the Department can continue to effectively monitor and control criminal
activity and thus ensure the safety of private citizens.

Disclosing information regarding the type of equipment utilized by Boston
police officers would potentially endanger the lives and physical safety of
the officers, as well as the citizens of the City of Boston, by allowing
those suspected of engaging in criminal activity to obtain their own
equipment to avoid and/or counter the efficacy of the Department’s
equipment. In addition to the safety risks associated with the provision of
this information, disclosure would adversely impact the Department’s
ability to respond to criminal activity and provide police services.

The exemption of this information from disclosure by M.G.L. c. 4 s.
7(26)(f) and (n) is consistent with the Court’s approval of withholding the
location, equipment and techniques used by law enforcement. *See United
States v. Green*, 670 F.2d 1148 (D.C. Cir. 1981). In *Green*, the Court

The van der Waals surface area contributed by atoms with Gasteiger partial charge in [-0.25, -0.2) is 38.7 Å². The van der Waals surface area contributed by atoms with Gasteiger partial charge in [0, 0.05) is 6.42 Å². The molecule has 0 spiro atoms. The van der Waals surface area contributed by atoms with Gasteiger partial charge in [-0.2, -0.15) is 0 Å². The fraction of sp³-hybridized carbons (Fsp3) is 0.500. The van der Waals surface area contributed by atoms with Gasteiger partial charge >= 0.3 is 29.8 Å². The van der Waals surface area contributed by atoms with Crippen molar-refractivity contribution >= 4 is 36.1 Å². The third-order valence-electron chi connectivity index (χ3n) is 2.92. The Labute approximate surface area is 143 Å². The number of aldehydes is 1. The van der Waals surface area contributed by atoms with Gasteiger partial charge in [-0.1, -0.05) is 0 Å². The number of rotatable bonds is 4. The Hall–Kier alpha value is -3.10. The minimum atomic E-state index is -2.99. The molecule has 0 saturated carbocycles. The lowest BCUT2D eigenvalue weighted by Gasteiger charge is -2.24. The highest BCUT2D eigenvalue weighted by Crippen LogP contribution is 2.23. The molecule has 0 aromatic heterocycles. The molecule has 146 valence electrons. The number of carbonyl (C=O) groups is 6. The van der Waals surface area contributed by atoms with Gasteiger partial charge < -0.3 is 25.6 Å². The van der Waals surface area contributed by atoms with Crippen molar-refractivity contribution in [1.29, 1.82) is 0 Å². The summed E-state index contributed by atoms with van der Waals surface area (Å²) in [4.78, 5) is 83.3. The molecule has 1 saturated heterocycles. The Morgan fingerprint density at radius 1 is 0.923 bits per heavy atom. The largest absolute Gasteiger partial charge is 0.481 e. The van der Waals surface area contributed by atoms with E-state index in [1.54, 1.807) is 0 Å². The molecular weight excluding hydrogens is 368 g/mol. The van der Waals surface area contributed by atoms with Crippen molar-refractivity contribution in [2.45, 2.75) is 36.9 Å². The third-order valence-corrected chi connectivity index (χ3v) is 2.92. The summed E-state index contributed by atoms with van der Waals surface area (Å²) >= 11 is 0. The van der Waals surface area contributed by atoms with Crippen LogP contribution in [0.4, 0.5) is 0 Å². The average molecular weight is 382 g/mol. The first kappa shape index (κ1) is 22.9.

approved the withholding of the location of a police surveillance post at a
suppression hearing based on an analogy to the well-established informer’s
privilege. *Id.* at 1157, n. 4. The Court further stated that the
disclosure of the location of, manner of, and equipment used in
surveillance would educate criminals about how to avoid future
surveillance, would educate third parties about how to conduct illegal
surveillance, would frustrate future similar surveillance activities, and
would pose a risk to individuals conducting surveillance or allowing it to
occur on their premises. *Id.*

As such, the production of this information in response to a public record
request would have a negative impact on the Department’s ability to rely on
this equipment while in the performance of its duties thereby prejudicing
effective law enforcement, which is exactly what the United States Court of
Appeals, District of Columbia, sought to prevent in *Green*.

For the reasons stated above, the Department is denying your request.

Please note that you have the right to appeal the Department's response to
Secretary of State's office.

Lt Michael McCarthy

Director, Media Relations

From: David Brown

Supervisor of Records,

In response to a public records request for
(1) Any lists, databases, and inventory rosters containing weapons used by officers (i.e., firearms, tasers, batons, etc.)
(2) All records pertaining to the weapons that may be carried by officers as determined by the chief of police, or the board, or officer having control of the police under the authority granted in M.G.L. ch.41, §98
(3) All records pertaining to the most recent audit of firearms owned by the department